First, the court dealt with plaintiffs’ arguments about the use of year 2007 as the baseline for air pollution emissions instead of using year 2013 – the year that the County published the notice of preparation. In discussing Neighbors for Smart Rail v. Exposition Metro Line Const. Authority (2013) 57 Cal.4th 439, 457 (“Neighbors”), the court established that it was interpreting Neighbors to only require heightened scrutiny of baselines that use hypothetical future conditions and not of those that use data from past, fluctuating conditions. Based on this interpretation, the court found no error in the County’s use of data from year 2007 because substantial evidence supported this deviation from the “normal” baseline. The court concluded that it was reasonable to include an operating refinery in the baseline because: (a) existing permits and entitlements allow for the processing of up to 70,000 barrels per day; (b) Flying J’s bankruptcy filing in 2008 only temporarily halted processing of hydrocarbons; (c) refinery operations have been subject to prior CEQA review; and (d) the processing of crude oil could begin again without the currently proposed project. The court then turned to whether the County’s choice of year 2007 was supported by substantial evidence, and found that it was because 2007 was the last full year of refinery operations, and was not some hypothetical, maximum authorized amount. The court even included its own calculations of the average barrels per day for the period of 2001 through 2008 to show that the year-2007 figure of 60,389 barrels-per-day was less than the average of 60,994 barrels-per-day.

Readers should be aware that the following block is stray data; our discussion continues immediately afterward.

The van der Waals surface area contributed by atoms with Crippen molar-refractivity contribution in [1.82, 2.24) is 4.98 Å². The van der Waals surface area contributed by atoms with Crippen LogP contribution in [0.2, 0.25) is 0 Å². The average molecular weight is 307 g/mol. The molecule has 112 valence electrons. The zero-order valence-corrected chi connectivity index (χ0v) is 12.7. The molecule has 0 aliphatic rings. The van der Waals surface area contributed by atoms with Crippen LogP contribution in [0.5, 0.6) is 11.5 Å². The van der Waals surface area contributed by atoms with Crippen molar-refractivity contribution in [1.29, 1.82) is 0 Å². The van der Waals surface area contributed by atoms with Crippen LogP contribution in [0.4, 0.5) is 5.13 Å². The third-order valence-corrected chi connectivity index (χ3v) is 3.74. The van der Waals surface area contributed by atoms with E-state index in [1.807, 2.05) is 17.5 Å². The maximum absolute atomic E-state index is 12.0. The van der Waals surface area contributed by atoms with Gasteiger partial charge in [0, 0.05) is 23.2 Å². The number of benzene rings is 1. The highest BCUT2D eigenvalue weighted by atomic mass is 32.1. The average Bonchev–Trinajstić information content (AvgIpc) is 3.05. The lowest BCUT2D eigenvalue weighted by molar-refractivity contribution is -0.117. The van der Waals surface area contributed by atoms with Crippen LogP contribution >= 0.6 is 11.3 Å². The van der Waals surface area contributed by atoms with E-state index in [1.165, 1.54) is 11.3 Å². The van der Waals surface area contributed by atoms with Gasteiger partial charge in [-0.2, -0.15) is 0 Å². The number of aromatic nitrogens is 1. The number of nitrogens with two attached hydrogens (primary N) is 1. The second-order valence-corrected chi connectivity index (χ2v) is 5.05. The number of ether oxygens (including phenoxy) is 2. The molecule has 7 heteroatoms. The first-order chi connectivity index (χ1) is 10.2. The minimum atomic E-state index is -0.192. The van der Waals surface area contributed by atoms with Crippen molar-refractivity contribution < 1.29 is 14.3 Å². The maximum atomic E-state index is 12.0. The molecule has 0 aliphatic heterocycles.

Second, the court addressed GHG emissions arguments. The court started by analyzing under the de novo review standard a question of first impression: can the volume of a project’s estimated GHG emissions be decreased to reflect the use of allowances and offset credits under the state’s cap-and-trade program? The court concluded that this use of the cap-and-trade program did not violate CEQA because Section 15064.4, subd. (b)(3), effectively directed the County to consider the project’s compliance with the state’s cap-and-trade program as a “regulation[] or requirement[] adopted to implement a statewide . . . plan for the reduction of mitigation of greenhouse gas emissions.” And the court concluded that the project’s compliance with the cap-and-trade program could be part of the substantial evidence supporting a finding of less-than-significant impacts from GHG emissions even though surrender of allowances would not result in the project emitting fewer GHG molecules than if the allowance had not been surrendered. The court explained that the cap-and-trade program was designed so that the “limited allocation and use of allowances means they are not available for use elsewhere” in the state.